2) The Bible, Book of Genesis: God punishes ONE "serpent" by removing its legs, and from then on, ALL snakes (alone among higher animals) have no legs. God punishes ONE woman, and from then on, ALL women (alone among animals) have painful childbirths. Just so.

Most scifi authors tend to do a bit of hand-waving, and use the term "inbreeding" to cover up the Darwinian vs. Larmarckian mechanism for the evolution they want. Sort of like, "Horses living near tall trees inbred to become giraffs, while horses living in tall grass inbred to become zebras". The author is usually just interested in the cool feature, not the mechanism for getting it, on a cellular level.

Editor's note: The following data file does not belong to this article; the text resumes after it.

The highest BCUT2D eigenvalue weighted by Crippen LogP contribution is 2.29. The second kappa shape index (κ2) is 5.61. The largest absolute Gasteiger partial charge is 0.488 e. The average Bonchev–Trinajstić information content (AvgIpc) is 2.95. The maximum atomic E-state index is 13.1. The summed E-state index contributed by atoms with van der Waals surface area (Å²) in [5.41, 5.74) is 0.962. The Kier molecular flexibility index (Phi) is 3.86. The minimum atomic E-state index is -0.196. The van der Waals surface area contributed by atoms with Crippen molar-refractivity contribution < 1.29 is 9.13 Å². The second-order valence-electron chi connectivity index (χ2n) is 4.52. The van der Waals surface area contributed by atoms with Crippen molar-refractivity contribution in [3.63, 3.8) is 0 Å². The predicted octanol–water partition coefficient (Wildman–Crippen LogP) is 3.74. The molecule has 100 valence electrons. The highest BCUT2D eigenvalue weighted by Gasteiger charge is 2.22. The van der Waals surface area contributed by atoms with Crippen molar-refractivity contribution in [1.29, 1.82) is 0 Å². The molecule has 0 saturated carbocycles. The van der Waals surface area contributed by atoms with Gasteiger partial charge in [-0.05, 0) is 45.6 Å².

Feb 12, 2009
No-one thought of this idea before. Your readers don't know what the !$%* they're talking about. And regardless, it's a cool enough idea to be repeated again, and you deserve props for cooking it up yourself (unless you in fact heard it from another source and you're just messing with us, which I'd never rule out).

What interests me about the idea is that it sounds just as plausible as evolutionary theory's more common explanations, such as traits that provide an advantage. What if cells and DNA added up to form a "brain" of sorts that prefers some things to others, and acts on these impulses to modify itself? Check it out: <i>they already do</i>.
 
 
Feb 12, 2009
Lamark

(You're not the boss of me)